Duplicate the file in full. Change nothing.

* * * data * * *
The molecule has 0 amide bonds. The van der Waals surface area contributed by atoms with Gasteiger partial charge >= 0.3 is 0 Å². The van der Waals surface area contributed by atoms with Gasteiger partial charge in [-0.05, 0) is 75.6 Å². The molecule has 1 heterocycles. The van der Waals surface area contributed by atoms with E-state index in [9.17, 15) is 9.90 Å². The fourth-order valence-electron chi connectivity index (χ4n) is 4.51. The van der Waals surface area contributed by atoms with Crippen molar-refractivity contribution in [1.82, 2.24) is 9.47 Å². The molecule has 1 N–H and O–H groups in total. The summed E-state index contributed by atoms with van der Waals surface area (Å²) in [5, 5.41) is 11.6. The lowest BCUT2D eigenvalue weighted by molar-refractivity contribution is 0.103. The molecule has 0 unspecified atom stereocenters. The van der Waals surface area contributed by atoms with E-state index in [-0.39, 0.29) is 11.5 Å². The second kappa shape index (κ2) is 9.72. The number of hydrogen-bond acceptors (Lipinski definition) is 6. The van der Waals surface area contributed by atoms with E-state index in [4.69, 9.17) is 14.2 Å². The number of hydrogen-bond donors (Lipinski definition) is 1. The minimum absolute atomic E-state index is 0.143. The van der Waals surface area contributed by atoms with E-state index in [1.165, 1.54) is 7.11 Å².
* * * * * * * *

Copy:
The molecule has 0 amide bonds. The van der Waals surface area contributed by atoms with Gasteiger partial charge >= 0.3 is 0 Å². The van der Waals surface area contributed by atoms with Gasteiger partial charge in [-0.05, 0) is 75.6 Å². The molecule has 1 heterocycles. The van der Waals surface area contributed by atoms with E-state index in [9.17, 15) is 9.90 Å². The fourth-order valence-electron chi connectivity index (χ4n) is 4.51. The van der Waals surface area contributed by atoms with Crippen molar-refractivity contribution in [1.82, 2.24) is 9.47 Å². The molecule has 1 N–H and O–H groups in total. The summed E-state index contributed by atoms with van der Waals surface area (Å²) in [5, 5.41) is 11.6. The lowest BCUT2D eigenvalue weighted by molar-refractivity contribution is 0.103. The molecule has 0 unspecified atom stereocenters. The van der Waals surface area contributed by atoms with E-state index in [-0.39, 0.29) is 11.5 Å². The second kappa shape index (κ2) is 9.72. The number of hydrogen-bond acceptors (Lipinski definition) is 6. The van der Waals surface area contributed by atoms with E-state index in [4.69, 9.17) is 14.2 Å². The number of hydrogen-bond donors (Lipinski definition) is 1. The minimum absolute atomic E-state index is 0.143. The van der Waals surface area contributed by atoms with E-state index in [1.165, 1.54) is 7.11 Å².